Often I’ll see an app incorporate a new UI implementation that really impresses me. Still being a learner, I always wonder how these elements are coded or put together — is it an image trick? Maybe a CGGradientLayer? How are they able to achieve so much speed? It’s times like these that it helps to get a small peek under the hood. Like Mac apps, iOS apps are bundled together basically as a zip file — you can actually change the IPA extension to ZIP and unarchive the app very easily. The limitation here is Xcode compresses (or ‘crushes’) the png’s used in an app to keep the file size down. Luckily, since iOS 3.2, the command line tool that compressed these images included the added functionality of decompressing them. Peter Boctor (of iDevRecipes) wrote a Ruby script called App Crush that would uncrush the png files (with instructions here) but it hasn’t been updated in about a year. Since then, Apple has changed how Xcode is deployed (through the App Store these days) and the location in which they put it. It’s very easy to update the Ruby script to find the new Xcode and several have. I wanted to make it just a tad easier and created an Applescript Droplet that allows you to drag the IPA onto it and uncrushes the png files. You can download it here. I’ve also made this version’s source available here. This is my first attempt at an AppleScript Droplet (which seems like a dying tech) so if you see something that could be done better, let me know!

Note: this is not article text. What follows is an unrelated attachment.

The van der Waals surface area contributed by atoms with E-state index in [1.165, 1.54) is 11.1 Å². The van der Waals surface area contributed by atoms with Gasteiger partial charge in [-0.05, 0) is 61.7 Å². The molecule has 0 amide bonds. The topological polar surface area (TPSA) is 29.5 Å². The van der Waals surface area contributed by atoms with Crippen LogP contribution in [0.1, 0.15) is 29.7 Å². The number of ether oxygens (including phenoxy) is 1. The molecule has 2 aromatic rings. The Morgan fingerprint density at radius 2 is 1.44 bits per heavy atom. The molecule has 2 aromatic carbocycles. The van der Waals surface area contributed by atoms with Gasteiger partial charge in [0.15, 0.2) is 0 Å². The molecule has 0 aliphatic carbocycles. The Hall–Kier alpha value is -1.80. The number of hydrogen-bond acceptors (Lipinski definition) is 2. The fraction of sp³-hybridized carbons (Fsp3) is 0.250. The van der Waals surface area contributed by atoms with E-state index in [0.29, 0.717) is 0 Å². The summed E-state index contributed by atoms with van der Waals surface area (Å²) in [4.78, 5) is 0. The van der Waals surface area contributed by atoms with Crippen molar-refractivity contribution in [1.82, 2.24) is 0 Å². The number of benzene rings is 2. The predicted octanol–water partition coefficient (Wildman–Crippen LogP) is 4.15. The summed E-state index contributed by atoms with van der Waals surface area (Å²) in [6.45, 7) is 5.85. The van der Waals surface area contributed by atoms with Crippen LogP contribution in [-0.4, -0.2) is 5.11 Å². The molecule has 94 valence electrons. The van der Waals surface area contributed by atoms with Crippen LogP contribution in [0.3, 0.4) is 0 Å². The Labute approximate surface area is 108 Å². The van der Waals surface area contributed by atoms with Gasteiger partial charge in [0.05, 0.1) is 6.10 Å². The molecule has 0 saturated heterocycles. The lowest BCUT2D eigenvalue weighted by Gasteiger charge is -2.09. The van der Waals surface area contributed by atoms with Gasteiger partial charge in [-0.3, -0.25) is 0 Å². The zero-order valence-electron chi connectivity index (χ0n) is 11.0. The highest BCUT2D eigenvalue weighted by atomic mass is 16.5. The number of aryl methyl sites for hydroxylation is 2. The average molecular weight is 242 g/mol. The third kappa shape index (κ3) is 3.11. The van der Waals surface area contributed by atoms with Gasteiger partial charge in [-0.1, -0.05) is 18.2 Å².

- If you don’t know the location of the IPA (app) you’d like to uncrush, open iTunes and click the apps tab, right click on the app you’d like and click “Reveal in Finder”
- Drag IPA onto the App Uncrusher
- It’ll take up to a few minutes to finish and you’ll have a folder called “APPNAME images” on your desktop that should be full of pngs.
Be ethical with this. Don’t steal another app’s images and call them your own.